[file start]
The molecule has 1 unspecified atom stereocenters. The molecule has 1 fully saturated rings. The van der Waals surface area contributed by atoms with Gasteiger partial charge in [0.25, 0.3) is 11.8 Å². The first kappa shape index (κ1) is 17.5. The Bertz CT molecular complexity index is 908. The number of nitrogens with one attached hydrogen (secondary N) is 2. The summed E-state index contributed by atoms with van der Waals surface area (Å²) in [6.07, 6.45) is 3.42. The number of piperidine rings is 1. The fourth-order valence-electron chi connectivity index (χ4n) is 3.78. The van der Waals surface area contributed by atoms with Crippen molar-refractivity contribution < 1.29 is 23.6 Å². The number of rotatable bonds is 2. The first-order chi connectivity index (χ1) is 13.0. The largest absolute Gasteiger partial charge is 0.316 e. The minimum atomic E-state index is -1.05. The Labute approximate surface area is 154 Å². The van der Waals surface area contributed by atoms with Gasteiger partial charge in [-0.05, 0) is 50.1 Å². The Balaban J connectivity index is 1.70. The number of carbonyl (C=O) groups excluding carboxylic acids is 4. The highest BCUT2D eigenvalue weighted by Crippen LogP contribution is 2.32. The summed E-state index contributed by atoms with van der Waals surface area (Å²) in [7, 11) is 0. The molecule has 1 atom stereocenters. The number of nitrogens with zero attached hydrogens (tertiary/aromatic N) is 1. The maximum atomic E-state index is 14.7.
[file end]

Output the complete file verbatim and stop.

The molecule has 1 unspecified atom stereocenters. The molecule has 1 fully saturated rings. The van der Waals surface area contributed by atoms with Gasteiger partial charge in [0.25, 0.3) is 11.8 Å². The first kappa shape index (κ1) is 17.5. The Bertz CT molecular complexity index is 908. The number of nitrogens with one attached hydrogen (secondary N) is 2. The summed E-state index contributed by atoms with van der Waals surface area (Å²) in [6.07, 6.45) is 3.42. The number of piperidine rings is 1. The fourth-order valence-electron chi connectivity index (χ4n) is 3.78. The van der Waals surface area contributed by atoms with Crippen molar-refractivity contribution < 1.29 is 23.6 Å². The number of rotatable bonds is 2. The first-order chi connectivity index (χ1) is 13.0. The largest absolute Gasteiger partial charge is 0.316 e. The minimum atomic E-state index is -1.05. The Labute approximate surface area is 154 Å². The van der Waals surface area contributed by atoms with Gasteiger partial charge in [-0.05, 0) is 50.1 Å². The Balaban J connectivity index is 1.70. The number of carbonyl (C=O) groups excluding carboxylic acids is 4. The highest BCUT2D eigenvalue weighted by Crippen LogP contribution is 2.32. The summed E-state index contributed by atoms with van der Waals surface area (Å²) in [7, 11) is 0. The molecule has 1 atom stereocenters. The number of nitrogens with zero attached hydrogens (tertiary/aromatic N) is 1. The maximum atomic E-state index is 14.7.